is a small seaside town located in La Paz Municipality, Baja California Sur
, approximately 15 km west of La Paz, the capital city. El Centenario had a 2010 census population of 4,696 persons.
El Centenario is the town closest to CIBNOR, one of the leading marine biology institutes in Latin America. CIBNOR conducts studies of the Gulf of California
ecosystem (also known as the Sea of Cortez
) which is one of the most bio-diverse bodies of water in the world.
El Centenario was founded in the 1960s as an agrarian/fishing ejido
by approximately 25 founding families. Each of the original families was delegated land to use for farming and on which to build a dwelling, while the land remained under the ownership of the communal ejido. During the 1990s, due to reforms associated with the North American Free Trade Agreement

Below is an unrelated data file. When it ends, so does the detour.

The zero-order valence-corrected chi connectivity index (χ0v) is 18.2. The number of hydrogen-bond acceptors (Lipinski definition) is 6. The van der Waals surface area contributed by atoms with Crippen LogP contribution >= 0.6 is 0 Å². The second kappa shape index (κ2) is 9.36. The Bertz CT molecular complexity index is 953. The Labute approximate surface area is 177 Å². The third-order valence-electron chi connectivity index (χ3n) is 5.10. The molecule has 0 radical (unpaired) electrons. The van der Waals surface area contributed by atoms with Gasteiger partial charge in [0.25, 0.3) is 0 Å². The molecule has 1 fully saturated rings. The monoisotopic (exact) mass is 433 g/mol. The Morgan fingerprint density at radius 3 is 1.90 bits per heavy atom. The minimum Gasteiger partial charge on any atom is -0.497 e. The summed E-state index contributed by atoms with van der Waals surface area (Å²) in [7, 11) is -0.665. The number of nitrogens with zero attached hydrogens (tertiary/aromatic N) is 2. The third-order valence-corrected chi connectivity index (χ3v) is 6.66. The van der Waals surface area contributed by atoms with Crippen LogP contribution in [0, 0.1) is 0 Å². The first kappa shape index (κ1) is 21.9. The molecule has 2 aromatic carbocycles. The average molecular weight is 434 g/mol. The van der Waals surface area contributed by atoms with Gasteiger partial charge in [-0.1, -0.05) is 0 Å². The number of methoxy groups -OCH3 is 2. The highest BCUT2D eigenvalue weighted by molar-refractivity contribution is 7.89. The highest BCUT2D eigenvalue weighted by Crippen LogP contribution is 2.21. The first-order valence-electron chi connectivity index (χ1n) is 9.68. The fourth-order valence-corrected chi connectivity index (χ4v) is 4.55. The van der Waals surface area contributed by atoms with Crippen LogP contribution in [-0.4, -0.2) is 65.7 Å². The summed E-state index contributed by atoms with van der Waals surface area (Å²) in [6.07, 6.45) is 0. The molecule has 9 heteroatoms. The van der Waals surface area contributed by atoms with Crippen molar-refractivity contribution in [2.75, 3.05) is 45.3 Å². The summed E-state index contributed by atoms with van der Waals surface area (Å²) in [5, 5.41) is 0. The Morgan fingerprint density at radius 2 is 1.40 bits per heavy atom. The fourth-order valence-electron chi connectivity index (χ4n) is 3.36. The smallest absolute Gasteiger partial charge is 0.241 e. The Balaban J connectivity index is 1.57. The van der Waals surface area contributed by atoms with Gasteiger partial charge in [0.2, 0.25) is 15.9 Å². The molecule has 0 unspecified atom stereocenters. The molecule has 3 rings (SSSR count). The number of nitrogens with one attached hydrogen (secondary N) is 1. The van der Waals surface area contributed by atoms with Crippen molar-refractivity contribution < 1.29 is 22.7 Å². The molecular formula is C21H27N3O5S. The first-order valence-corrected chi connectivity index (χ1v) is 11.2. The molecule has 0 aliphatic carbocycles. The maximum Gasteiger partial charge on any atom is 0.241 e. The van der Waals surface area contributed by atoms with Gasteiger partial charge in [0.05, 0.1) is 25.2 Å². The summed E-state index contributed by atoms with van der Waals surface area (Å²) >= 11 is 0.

, Mexican ejidos were granted rights to deliver legal ownership of ejido land to the members, thus changing from communal ownership to private ownership.
El Centenario locals eat nopal
cacti as a main ingredient in tacos, which is unique in the La Paz area. This tradition was brought to El Centenario by the founding families when they moved from the interior of the Baja peninsula, where eating nopal is more common. In early fall, El Centenario holds a town nopal-themed festival. A carnival with rides and games is set up in the town center. A nopal cooking competition was held and a 'Nopal Princess' was... Read More